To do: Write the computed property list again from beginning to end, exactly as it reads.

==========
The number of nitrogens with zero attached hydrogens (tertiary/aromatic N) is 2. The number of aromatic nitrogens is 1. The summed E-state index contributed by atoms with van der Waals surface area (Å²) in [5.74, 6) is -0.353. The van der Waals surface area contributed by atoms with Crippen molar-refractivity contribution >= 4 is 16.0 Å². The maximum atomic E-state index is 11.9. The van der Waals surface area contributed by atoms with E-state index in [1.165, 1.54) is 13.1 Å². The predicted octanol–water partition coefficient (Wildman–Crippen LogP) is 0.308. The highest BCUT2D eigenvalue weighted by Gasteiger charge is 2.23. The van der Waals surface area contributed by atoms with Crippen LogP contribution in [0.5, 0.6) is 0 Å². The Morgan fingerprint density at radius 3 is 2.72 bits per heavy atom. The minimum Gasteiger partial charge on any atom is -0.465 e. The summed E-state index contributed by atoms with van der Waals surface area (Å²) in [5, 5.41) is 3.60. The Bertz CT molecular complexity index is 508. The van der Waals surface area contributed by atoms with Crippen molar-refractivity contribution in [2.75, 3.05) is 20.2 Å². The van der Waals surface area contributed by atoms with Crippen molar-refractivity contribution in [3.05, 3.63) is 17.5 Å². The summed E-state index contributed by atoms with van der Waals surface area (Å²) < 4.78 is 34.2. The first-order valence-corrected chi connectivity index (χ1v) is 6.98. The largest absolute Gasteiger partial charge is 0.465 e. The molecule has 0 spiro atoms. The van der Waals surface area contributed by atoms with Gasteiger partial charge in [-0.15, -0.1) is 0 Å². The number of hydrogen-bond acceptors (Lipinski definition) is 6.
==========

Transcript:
The number of nitrogens with zero attached hydrogens (tertiary/aromatic N) is 2. The number of aromatic nitrogens is 1. The summed E-state index contributed by atoms with van der Waals surface area (Å²) in [5.74, 6) is -0.353. The van der Waals surface area contributed by atoms with Crippen molar-refractivity contribution >= 4 is 16.0 Å². The maximum atomic E-state index is 11.9. The van der Waals surface area contributed by atoms with E-state index in [1.165, 1.54) is 13.1 Å². The predicted octanol–water partition coefficient (Wildman–Crippen LogP) is 0.308. The highest BCUT2D eigenvalue weighted by Gasteiger charge is 2.23. The van der Waals surface area contributed by atoms with Crippen LogP contribution in [0.5, 0.6) is 0 Å². The Morgan fingerprint density at radius 3 is 2.72 bits per heavy atom. The minimum Gasteiger partial charge on any atom is -0.465 e. The summed E-state index contributed by atoms with van der Waals surface area (Å²) in [5, 5.41) is 3.60. The Bertz CT molecular complexity index is 508. The van der Waals surface area contributed by atoms with Crippen molar-refractivity contribution in [2.75, 3.05) is 20.2 Å². The van der Waals surface area contributed by atoms with Crippen molar-refractivity contribution in [3.05, 3.63) is 17.5 Å². The summed E-state index contributed by atoms with van der Waals surface area (Å²) < 4.78 is 34.2. The first-order valence-corrected chi connectivity index (χ1v) is 6.98. The largest absolute Gasteiger partial charge is 0.465 e. The molecule has 0 spiro atoms. The van der Waals surface area contributed by atoms with Gasteiger partial charge in [-0.15, -0.1) is 0 Å². The number of hydrogen-bond acceptors (Lipinski definition) is 6.